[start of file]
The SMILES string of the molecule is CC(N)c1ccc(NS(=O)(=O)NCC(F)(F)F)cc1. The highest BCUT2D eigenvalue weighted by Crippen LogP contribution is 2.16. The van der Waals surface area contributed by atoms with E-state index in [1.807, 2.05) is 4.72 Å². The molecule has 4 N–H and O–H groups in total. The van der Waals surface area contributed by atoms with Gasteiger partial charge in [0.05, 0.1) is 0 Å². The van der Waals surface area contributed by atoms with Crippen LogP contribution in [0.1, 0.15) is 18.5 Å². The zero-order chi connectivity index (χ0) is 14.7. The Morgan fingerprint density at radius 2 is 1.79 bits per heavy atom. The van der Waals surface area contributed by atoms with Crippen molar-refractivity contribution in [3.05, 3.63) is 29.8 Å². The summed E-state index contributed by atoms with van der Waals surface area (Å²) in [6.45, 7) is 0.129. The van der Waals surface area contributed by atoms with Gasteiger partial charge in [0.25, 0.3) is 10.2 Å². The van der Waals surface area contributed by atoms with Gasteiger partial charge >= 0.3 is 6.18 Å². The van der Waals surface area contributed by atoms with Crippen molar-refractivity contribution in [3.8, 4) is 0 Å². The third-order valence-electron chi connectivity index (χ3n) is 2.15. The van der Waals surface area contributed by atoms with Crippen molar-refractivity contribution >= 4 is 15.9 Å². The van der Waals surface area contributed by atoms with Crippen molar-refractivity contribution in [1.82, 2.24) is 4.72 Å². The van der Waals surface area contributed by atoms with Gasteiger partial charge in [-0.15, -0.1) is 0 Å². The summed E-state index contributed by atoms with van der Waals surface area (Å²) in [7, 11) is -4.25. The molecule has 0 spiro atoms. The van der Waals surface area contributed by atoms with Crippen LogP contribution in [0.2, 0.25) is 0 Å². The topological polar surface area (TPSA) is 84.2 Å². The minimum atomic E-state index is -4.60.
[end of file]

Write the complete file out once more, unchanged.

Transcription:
The SMILES string of the molecule is CC(N)c1ccc(NS(=O)(=O)NCC(F)(F)F)cc1. The highest BCUT2D eigenvalue weighted by Crippen LogP contribution is 2.16. The van der Waals surface area contributed by atoms with E-state index in [1.807, 2.05) is 4.72 Å². The molecule has 4 N–H and O–H groups in total. The van der Waals surface area contributed by atoms with Gasteiger partial charge in [0.05, 0.1) is 0 Å². The van der Waals surface area contributed by atoms with Crippen LogP contribution in [0.1, 0.15) is 18.5 Å². The zero-order chi connectivity index (χ0) is 14.7. The Morgan fingerprint density at radius 2 is 1.79 bits per heavy atom. The van der Waals surface area contributed by atoms with Crippen molar-refractivity contribution in [3.05, 3.63) is 29.8 Å². The summed E-state index contributed by atoms with van der Waals surface area (Å²) in [6.45, 7) is 0.129. The van der Waals surface area contributed by atoms with Gasteiger partial charge in [0.25, 0.3) is 10.2 Å². The van der Waals surface area contributed by atoms with Gasteiger partial charge >= 0.3 is 6.18 Å². The van der Waals surface area contributed by atoms with Crippen molar-refractivity contribution in [3.8, 4) is 0 Å². The third-order valence-electron chi connectivity index (χ3n) is 2.15. The van der Waals surface area contributed by atoms with Crippen molar-refractivity contribution >= 4 is 15.9 Å². The van der Waals surface area contributed by atoms with Crippen molar-refractivity contribution in [1.82, 2.24) is 4.72 Å². The van der Waals surface area contributed by atoms with Gasteiger partial charge in [-0.15, -0.1) is 0 Å². The summed E-state index contributed by atoms with van der Waals surface area (Å²) in [7, 11) is -4.25. The molecule has 0 spiro atoms. The van der Waals surface area contributed by atoms with Crippen LogP contribution in [0.2, 0.25) is 0 Å². The topological polar surface area (TPSA) is 84.2 Å². The minimum atomic E-state index is -4.60.